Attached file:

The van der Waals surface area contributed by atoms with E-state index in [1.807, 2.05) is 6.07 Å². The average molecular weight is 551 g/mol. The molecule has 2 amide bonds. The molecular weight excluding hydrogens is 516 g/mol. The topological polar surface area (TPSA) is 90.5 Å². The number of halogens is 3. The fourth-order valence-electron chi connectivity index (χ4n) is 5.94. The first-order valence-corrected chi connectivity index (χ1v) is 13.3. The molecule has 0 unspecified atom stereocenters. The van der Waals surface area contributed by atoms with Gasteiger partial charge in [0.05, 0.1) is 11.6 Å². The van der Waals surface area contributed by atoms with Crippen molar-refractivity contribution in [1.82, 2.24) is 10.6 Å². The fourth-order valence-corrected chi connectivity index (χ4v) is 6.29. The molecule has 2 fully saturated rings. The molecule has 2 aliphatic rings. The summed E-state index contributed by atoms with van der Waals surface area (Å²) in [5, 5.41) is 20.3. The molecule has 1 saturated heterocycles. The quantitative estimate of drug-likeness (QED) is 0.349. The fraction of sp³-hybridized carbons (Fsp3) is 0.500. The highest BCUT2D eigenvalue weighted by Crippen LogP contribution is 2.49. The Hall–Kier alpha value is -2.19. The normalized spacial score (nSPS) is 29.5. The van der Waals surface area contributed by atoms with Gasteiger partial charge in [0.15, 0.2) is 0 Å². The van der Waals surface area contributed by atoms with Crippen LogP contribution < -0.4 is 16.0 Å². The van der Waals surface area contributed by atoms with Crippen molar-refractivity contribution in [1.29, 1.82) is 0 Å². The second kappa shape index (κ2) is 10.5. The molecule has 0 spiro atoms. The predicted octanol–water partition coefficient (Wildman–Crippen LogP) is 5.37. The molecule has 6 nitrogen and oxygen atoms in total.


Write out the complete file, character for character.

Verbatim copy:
The van der Waals surface area contributed by atoms with E-state index in [1.807, 2.05) is 6.07 Å². The average molecular weight is 551 g/mol. The molecule has 2 amide bonds. The molecular weight excluding hydrogens is 516 g/mol. The topological polar surface area (TPSA) is 90.5 Å². The number of halogens is 3. The fourth-order valence-electron chi connectivity index (χ4n) is 5.94. The first-order valence-corrected chi connectivity index (χ1v) is 13.3. The molecule has 0 unspecified atom stereocenters. The van der Waals surface area contributed by atoms with Gasteiger partial charge in [0.05, 0.1) is 11.6 Å². The van der Waals surface area contributed by atoms with Crippen molar-refractivity contribution in [1.82, 2.24) is 10.6 Å². The fourth-order valence-corrected chi connectivity index (χ4v) is 6.29. The molecule has 2 fully saturated rings. The molecule has 2 aliphatic rings. The summed E-state index contributed by atoms with van der Waals surface area (Å²) in [5, 5.41) is 20.3. The molecule has 1 saturated heterocycles. The quantitative estimate of drug-likeness (QED) is 0.349. The fraction of sp³-hybridized carbons (Fsp3) is 0.500. The highest BCUT2D eigenvalue weighted by Crippen LogP contribution is 2.49. The Hall–Kier alpha value is -2.19. The normalized spacial score (nSPS) is 29.5. The van der Waals surface area contributed by atoms with Gasteiger partial charge in [0.15, 0.2) is 0 Å². The van der Waals surface area contributed by atoms with Crippen LogP contribution < -0.4 is 16.0 Å². The van der Waals surface area contributed by atoms with Crippen molar-refractivity contribution in [1.29, 1.82) is 0 Å². The second kappa shape index (κ2) is 10.5. The molecule has 0 spiro atoms. The predicted octanol–water partition coefficient (Wildman–Crippen LogP) is 5.37. The molecule has 6 nitrogen and oxygen atoms in total.